In 2006, Admonish achieved wider notice when twins Emil (guitar) and Jonas Karlsson (bass) both appeared on the MTV Europe show Pimp My Ride International. On that show, in which their car was modified, the twins advertised their band and Admonish's music was played.[48][49] Horde also played its first live show at Nordic Fest in Oslo, Norway on 3 November 2006; Sherlock was disguised with a hood during the concert while he performed both drums and vocals.

In 2007, the Norwegian band Frosthardr appeared on the documentary feature film Murder Music: A History of Black Metal. They were interviewed for a minute and represented the Christian point of view in black metal music, with vocalist Daniel Ravn Fufjord saying: "It is difficult to find musicians that are interested in this kind of music and share our point of view."[50]

A documentary specifically exploring unblack metal titled Light in Darkness - Nemesis Divina was filmed in 2008, shown at music and film festivals the same year, and officially released on YouTube on May 20, 2010. The documentary focuses on unblack metal musicians' point of view and experiences as well as some academic analysis on the matter.[51]

In 2020, a documentary titled True American Black Metal also heavily featured bands of the unblack metal genre, including veteran artists such as Crimson Moonlight, Elgibbor, and Frost Like Ashes, as well as newcomers O, Majestic Winter, Vials of Wrath, and Symphony of Heaven,[52] the last of which formed in 2017.


Certain critics, such as Jussi Lahtonen of the Finnish indie rock magazine Sue, have argued that separating Christian from non-Christian black metal artists "feels rather pointless".[53] However, early groups such as Horde and Antestor refused to call their music "black metal" because they felt that the style was strongly associated with Satanism. Horde called its music "holy unblack metal", and Antestor preferred to call their music "sorrow metal" instead.[22] Stefan Rydehed, director of the metal documentary Light in Darkness – Nemesis Divina says about the unblack metal musicians based on his interviews: "The Christian black metal musicians see themselves as a part of the black metal community but they have a hard time to be accepted. Not only from other black metal musicians but also the society and ordinary Christians."[54]

Many current unblack metal bands feel that black metal has changed from an ideological movement to a purely musical genre, and that is why they refer to their music as black metal.[55] The Swedish group Crimson Moonlight's vocalist Simon Rosén, for example, says in an interview with WhiteMetal.it site: "First of all, we don't want to call our music unblack metal or white metal, we play black metal."[56] In an interview with Ultimate Metal, Rosén further explains this view:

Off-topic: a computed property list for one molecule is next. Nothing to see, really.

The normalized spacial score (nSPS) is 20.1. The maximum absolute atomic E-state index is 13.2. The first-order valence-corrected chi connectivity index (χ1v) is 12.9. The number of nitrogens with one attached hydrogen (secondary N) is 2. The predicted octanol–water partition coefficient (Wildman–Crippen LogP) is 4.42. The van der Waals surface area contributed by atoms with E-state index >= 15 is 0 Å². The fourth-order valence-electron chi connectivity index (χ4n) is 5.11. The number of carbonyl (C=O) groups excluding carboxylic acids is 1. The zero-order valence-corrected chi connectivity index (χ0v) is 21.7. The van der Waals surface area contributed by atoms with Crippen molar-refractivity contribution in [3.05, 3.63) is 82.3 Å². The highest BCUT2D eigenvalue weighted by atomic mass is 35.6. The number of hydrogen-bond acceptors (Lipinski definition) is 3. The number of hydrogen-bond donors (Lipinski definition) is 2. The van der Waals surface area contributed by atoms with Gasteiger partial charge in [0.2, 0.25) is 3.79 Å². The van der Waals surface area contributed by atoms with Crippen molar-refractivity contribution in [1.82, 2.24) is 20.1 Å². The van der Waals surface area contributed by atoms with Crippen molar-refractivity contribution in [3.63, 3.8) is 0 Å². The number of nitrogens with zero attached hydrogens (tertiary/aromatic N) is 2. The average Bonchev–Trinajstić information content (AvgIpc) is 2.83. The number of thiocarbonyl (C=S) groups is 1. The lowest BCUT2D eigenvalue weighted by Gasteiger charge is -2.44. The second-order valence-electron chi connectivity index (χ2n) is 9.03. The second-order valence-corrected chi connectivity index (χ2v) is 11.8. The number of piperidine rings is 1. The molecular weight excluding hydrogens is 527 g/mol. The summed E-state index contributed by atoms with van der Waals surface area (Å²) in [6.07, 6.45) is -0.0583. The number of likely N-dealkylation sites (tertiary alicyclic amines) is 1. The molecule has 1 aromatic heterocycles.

We believe that all kinds of music are now neutral. I mean, a music genre cannot be "evil" itself. It all depends on the purpose: why you're doing it and what the lyrics are about. I will use an illustration to explain: a knife in the hands of a murderer can kill life, but a knife in the hands of a doctor can save life. Now is the knife evil itself? No, it depends on how you use it. The power is in our hands to decide what we want to use music for. I know that many black metal fans react badly when we use the words "black metal" to describe our music, and we are sorry if we make people upset for that. But for us, black metal is a musical genre. Listen to Veil of Remembrance and tell me what kind of music it is.[55]

In contrast, Jayson Sherlock of Horde posted on Facebook on February 5, 2013 that he doubted whether Christians can play black metal music, saying, "For the life of me, I will never understand why Christians think they can play Black Metal. I really don't think they understand what true Black Metal is."[57]

On the other side, many in the black metal scene see "Christian black metal" as an oxymoron. On the British black metal documentary Murder Music: A History of Black Metal (2007), all interviewed musicians stated - when asked about the matter - that black metal cannot be Christian.[50] The term "Christian black metal" drew mocking replies from the black metal musicians, for example Martin Walkyier of the English metal band Sabbat commented: "'Christian black metal?' What do they do? Do they build churches? Do they repair them? (laughs)".[50] Jonathan Selzer, editor of the British metal magazine Terrorizer discussed his experiences and thoughts in the documentary:

We had a debate in our letter pages that went on for six weeks. It was about whether or not you can play Christian black metal. It all started with a review [of a Christian black metal album], and the editor just didn't know what to make of it. Redemption is one [of] the most antithetical themes to black metal there is. Black metal is about your humanity, not about giving your humanity over to a god. Maybe there are some aspects in Christianity, maybe some Old Testament 'hang 'em high' kind of wrath that might actually find parallel with black metal.[50]